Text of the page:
Dr. Amanda C. Soto joined the Texas State University School of Music Faculty in Fall 2014 as an Assistant Professor of Music Education. Her teaching career started as a middle school band director in South Texas. She taught general music to children in kindergarten through sixth grade within the Seattle Public Schools. Before coming to Texas State University, Soto served on the faculty of the University of Idaho Lionel Hampton School of Music. She is currently co-instructor for the annual Smithsonian Folkways Certification Course in World Music Pedagogy that is held at the University of Washington in Seattle. She serves as the music education member of the College Music Society Board of Directors, is co-chair of the Education Section of the Society for Ethnomusicology, and is co-chair of the Society for Music Teacher Education Cultural Diversity and Social Justice for Music Teacher Education ASPA of the Society for Teacher Music Education (STME). She also serves as the Collegiate Chair of the Texas Music Educators Conference and is faculty advisor for the Texas State University Collegiate Texas Music Educators chapter.
Dr. Soto earned a Bachelor of Arts degree in Music Education from the University of North Texas, a Masters of Arts in Ethnomusicology, and a Doctor of Philosophy in Music Education from the University of Washington. She has undertaken certification studies in Orff and Kodály pedagogical approaches and holds a certification in world music pedagogy from the Smithsonian Institution.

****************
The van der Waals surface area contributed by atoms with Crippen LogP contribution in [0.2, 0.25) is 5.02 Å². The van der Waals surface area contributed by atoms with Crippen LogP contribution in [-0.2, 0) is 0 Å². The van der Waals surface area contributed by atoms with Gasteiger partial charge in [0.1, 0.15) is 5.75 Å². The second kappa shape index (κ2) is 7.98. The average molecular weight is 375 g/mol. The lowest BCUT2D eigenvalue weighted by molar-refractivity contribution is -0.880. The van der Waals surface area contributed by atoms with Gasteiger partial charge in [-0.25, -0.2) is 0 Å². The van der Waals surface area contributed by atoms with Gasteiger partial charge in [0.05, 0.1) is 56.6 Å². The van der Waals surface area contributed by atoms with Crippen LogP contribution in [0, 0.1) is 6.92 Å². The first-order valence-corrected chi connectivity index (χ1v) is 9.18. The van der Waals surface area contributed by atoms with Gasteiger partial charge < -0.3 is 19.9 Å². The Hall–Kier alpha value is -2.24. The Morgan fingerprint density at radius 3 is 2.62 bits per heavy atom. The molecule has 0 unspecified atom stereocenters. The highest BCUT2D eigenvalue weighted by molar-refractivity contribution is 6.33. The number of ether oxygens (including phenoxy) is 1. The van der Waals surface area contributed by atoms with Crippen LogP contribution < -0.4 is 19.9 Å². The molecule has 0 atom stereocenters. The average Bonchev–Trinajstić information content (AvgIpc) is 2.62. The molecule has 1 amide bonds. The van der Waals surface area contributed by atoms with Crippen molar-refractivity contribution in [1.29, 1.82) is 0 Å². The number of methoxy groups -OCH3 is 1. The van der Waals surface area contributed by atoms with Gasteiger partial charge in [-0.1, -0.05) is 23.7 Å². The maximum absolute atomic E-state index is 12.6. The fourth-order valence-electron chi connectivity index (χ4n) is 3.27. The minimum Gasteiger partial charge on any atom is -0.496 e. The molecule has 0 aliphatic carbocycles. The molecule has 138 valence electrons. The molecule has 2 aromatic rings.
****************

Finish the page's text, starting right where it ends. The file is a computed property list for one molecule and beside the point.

Dr. Soto’s ongoing research on world music pedagogy, children’s musical culture and identity, the use of technology in music education, social justice in music education, and Mexican and Mexican American’s music and culture has produced publications in journals in both music education and ethnomusicology. She holds publications in the Journal of Research in Music Education, Music Educators Journal, College Music Symposium, Handbook of Social Justice in Music Education, Multicultural Perspectives in Music Education (3rd edition), Music in American Life, Readings in Ethnomusicology, and MUSIKE: International Journal of Ethnomusicology Studies of World Music and Dance Education.
Soto has presented clinical workshops and research presentations at conferences for the National Association for Music Education (NAfME), Texas Music Educators Association, the NAfME Northwest Division, the Washington and Idaho Music Educators Association, College of Music Society, the Society for Ethnomusicology, the Asia-Pacific Symposium on Music Education Research, the international conference on Cultural Diversity in Music Education, and the International Society for Music Education. Her undergraduate classroom responsibilities include teaching the elementary methods classes, and supervising student teachers. Dr. Soto also teaches a variety of graduate level courses and independent study topics that will serve the interests of individual students.